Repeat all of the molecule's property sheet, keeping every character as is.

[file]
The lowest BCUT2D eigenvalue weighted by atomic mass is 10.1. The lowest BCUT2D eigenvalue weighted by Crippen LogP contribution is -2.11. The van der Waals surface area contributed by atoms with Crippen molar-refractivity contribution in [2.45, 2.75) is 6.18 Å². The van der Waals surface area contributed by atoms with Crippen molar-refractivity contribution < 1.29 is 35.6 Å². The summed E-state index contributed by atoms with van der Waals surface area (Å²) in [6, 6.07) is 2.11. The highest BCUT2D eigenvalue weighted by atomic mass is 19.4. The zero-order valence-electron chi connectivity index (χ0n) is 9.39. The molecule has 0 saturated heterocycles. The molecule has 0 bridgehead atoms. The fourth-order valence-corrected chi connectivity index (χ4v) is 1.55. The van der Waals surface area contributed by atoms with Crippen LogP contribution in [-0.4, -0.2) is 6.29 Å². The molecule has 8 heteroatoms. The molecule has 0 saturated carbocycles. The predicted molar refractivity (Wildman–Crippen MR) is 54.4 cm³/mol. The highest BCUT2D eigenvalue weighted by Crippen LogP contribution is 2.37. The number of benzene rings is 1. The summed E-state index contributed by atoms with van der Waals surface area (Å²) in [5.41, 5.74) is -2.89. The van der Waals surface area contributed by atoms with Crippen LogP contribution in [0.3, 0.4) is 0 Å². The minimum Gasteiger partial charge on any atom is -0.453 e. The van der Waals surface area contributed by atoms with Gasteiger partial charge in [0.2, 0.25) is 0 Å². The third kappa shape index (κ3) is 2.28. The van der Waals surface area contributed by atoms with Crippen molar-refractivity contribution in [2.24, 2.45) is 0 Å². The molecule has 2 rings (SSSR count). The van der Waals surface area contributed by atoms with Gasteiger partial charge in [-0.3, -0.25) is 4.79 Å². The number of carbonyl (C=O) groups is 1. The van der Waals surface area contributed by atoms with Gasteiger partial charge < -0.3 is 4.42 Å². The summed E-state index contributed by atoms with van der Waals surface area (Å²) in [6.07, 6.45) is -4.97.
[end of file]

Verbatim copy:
The lowest BCUT2D eigenvalue weighted by atomic mass is 10.1. The lowest BCUT2D eigenvalue weighted by Crippen LogP contribution is -2.11. The van der Waals surface area contributed by atoms with Crippen molar-refractivity contribution in [2.45, 2.75) is 6.18 Å². The van der Waals surface area contributed by atoms with Crippen molar-refractivity contribution < 1.29 is 35.6 Å². The summed E-state index contributed by atoms with van der Waals surface area (Å²) in [6, 6.07) is 2.11. The highest BCUT2D eigenvalue weighted by atomic mass is 19.4. The zero-order valence-electron chi connectivity index (χ0n) is 9.39. The molecule has 0 saturated heterocycles. The molecule has 0 bridgehead atoms. The fourth-order valence-corrected chi connectivity index (χ4v) is 1.55. The van der Waals surface area contributed by atoms with Crippen LogP contribution in [-0.4, -0.2) is 6.29 Å². The molecule has 8 heteroatoms. The molecule has 0 saturated carbocycles. The predicted molar refractivity (Wildman–Crippen MR) is 54.4 cm³/mol. The highest BCUT2D eigenvalue weighted by Crippen LogP contribution is 2.37. The number of benzene rings is 1. The summed E-state index contributed by atoms with van der Waals surface area (Å²) in [5.41, 5.74) is -2.89. The van der Waals surface area contributed by atoms with Crippen LogP contribution in [0.3, 0.4) is 0 Å². The minimum Gasteiger partial charge on any atom is -0.453 e. The van der Waals surface area contributed by atoms with Gasteiger partial charge in [0.2, 0.25) is 0 Å². The third kappa shape index (κ3) is 2.28. The van der Waals surface area contributed by atoms with Crippen molar-refractivity contribution in [2.24, 2.45) is 0 Å². The molecule has 2 rings (SSSR count). The van der Waals surface area contributed by atoms with Gasteiger partial charge in [-0.3, -0.25) is 4.79 Å². The number of carbonyl (C=O) groups is 1. The van der Waals surface area contributed by atoms with Gasteiger partial charge < -0.3 is 4.42 Å². The summed E-state index contributed by atoms with van der Waals surface area (Å²) in [6.07, 6.45) is -4.97.